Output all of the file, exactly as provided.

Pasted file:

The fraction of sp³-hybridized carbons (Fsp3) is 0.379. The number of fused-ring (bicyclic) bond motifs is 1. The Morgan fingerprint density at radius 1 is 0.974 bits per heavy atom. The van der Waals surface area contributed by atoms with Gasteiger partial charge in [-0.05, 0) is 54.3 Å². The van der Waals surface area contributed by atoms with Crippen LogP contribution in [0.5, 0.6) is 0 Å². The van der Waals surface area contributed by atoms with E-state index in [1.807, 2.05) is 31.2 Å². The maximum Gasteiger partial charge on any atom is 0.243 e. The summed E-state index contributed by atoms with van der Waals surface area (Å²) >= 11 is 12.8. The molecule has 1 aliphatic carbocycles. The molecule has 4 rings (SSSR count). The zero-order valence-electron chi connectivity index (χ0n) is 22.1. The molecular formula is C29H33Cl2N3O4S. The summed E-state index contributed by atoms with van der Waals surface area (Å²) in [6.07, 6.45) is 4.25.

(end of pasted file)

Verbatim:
The fraction of sp³-hybridized carbons (Fsp3) is 0.379. The number of fused-ring (bicyclic) bond motifs is 1. The Morgan fingerprint density at radius 1 is 0.974 bits per heavy atom. The van der Waals surface area contributed by atoms with Gasteiger partial charge in [-0.05, 0) is 54.3 Å². The van der Waals surface area contributed by atoms with Crippen LogP contribution in [0.5, 0.6) is 0 Å². The van der Waals surface area contributed by atoms with E-state index in [1.807, 2.05) is 31.2 Å². The maximum Gasteiger partial charge on any atom is 0.243 e. The summed E-state index contributed by atoms with van der Waals surface area (Å²) >= 11 is 12.8. The molecule has 1 aliphatic carbocycles. The molecule has 4 rings (SSSR count). The zero-order valence-electron chi connectivity index (χ0n) is 22.1. The molecular formula is C29H33Cl2N3O4S. The summed E-state index contributed by atoms with van der Waals surface area (Å²) in [6.07, 6.45) is 4.25.